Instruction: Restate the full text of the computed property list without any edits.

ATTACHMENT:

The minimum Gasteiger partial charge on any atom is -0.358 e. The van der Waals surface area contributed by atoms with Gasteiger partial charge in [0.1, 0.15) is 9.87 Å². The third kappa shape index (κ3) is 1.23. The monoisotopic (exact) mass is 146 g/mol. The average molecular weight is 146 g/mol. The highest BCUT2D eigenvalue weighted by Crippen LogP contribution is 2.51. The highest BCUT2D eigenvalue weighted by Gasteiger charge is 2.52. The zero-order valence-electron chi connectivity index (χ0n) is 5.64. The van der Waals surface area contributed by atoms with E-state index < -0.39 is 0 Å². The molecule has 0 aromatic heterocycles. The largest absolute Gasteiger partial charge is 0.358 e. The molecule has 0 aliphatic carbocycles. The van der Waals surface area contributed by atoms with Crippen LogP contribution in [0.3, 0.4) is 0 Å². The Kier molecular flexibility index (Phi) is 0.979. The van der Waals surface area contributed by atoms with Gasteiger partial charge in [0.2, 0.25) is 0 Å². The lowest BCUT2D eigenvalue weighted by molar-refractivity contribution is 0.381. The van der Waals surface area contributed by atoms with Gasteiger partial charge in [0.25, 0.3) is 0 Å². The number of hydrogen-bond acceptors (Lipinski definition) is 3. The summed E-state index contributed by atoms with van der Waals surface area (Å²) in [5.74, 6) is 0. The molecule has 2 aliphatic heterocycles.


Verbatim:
The minimum Gasteiger partial charge on any atom is -0.358 e. The van der Waals surface area contributed by atoms with Gasteiger partial charge in [0.1, 0.15) is 9.87 Å². The third kappa shape index (κ3) is 1.23. The monoisotopic (exact) mass is 146 g/mol. The average molecular weight is 146 g/mol. The highest BCUT2D eigenvalue weighted by Crippen LogP contribution is 2.51. The highest BCUT2D eigenvalue weighted by Gasteiger charge is 2.52. The zero-order valence-electron chi connectivity index (χ0n) is 5.64. The van der Waals surface area contributed by atoms with E-state index < -0.39 is 0 Å². The molecule has 0 aromatic heterocycles. The largest absolute Gasteiger partial charge is 0.358 e. The molecule has 0 aliphatic carbocycles. The van der Waals surface area contributed by atoms with Crippen LogP contribution in [0.3, 0.4) is 0 Å². The Kier molecular flexibility index (Phi) is 0.979. The van der Waals surface area contributed by atoms with Gasteiger partial charge in [0.2, 0.25) is 0 Å². The lowest BCUT2D eigenvalue weighted by molar-refractivity contribution is 0.381. The van der Waals surface area contributed by atoms with Gasteiger partial charge in [0.25, 0.3) is 0 Å². The number of hydrogen-bond acceptors (Lipinski definition) is 3. The summed E-state index contributed by atoms with van der Waals surface area (Å²) in [5.74, 6) is 0. The molecule has 2 aliphatic heterocycles.